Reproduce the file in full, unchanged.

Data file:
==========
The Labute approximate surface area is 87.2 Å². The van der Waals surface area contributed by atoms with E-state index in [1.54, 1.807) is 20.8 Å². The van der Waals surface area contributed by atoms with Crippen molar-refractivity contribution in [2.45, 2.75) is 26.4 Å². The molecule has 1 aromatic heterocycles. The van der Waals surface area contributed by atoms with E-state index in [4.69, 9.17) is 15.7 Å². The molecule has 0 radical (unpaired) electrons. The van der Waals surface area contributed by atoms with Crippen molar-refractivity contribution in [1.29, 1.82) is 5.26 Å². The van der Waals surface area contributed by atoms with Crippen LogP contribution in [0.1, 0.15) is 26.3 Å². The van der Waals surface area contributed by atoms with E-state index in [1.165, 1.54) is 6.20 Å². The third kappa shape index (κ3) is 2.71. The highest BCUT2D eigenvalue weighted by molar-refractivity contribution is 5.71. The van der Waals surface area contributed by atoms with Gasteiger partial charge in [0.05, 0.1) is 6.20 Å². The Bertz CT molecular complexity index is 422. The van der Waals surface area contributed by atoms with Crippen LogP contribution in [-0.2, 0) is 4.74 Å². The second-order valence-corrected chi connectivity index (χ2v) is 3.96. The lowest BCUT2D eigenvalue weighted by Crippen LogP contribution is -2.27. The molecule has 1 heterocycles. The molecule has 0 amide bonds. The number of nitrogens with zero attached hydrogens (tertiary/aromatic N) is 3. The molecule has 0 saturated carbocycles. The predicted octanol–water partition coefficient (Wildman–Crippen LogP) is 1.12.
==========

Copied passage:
The Labute approximate surface area is 87.2 Å². The van der Waals surface area contributed by atoms with E-state index in [1.54, 1.807) is 20.8 Å². The van der Waals surface area contributed by atoms with Crippen molar-refractivity contribution in [2.45, 2.75) is 26.4 Å². The molecule has 1 aromatic heterocycles. The van der Waals surface area contributed by atoms with E-state index in [4.69, 9.17) is 15.7 Å². The molecule has 0 radical (unpaired) electrons. The van der Waals surface area contributed by atoms with Crippen molar-refractivity contribution in [1.29, 1.82) is 5.26 Å². The van der Waals surface area contributed by atoms with Crippen LogP contribution in [0.1, 0.15) is 26.3 Å². The van der Waals surface area contributed by atoms with E-state index in [1.165, 1.54) is 6.20 Å². The third kappa shape index (κ3) is 2.71. The highest BCUT2D eigenvalue weighted by molar-refractivity contribution is 5.71. The van der Waals surface area contributed by atoms with Gasteiger partial charge in [0.05, 0.1) is 6.20 Å². The Bertz CT molecular complexity index is 422. The van der Waals surface area contributed by atoms with Crippen LogP contribution in [-0.2, 0) is 4.74 Å². The second-order valence-corrected chi connectivity index (χ2v) is 3.96. The lowest BCUT2D eigenvalue weighted by Crippen LogP contribution is -2.27. The molecule has 1 heterocycles. The molecule has 0 amide bonds. The number of nitrogens with zero attached hydrogens (tertiary/aromatic N) is 3. The molecule has 0 saturated carbocycles. The predicted octanol–water partition coefficient (Wildman–Crippen LogP) is 1.12.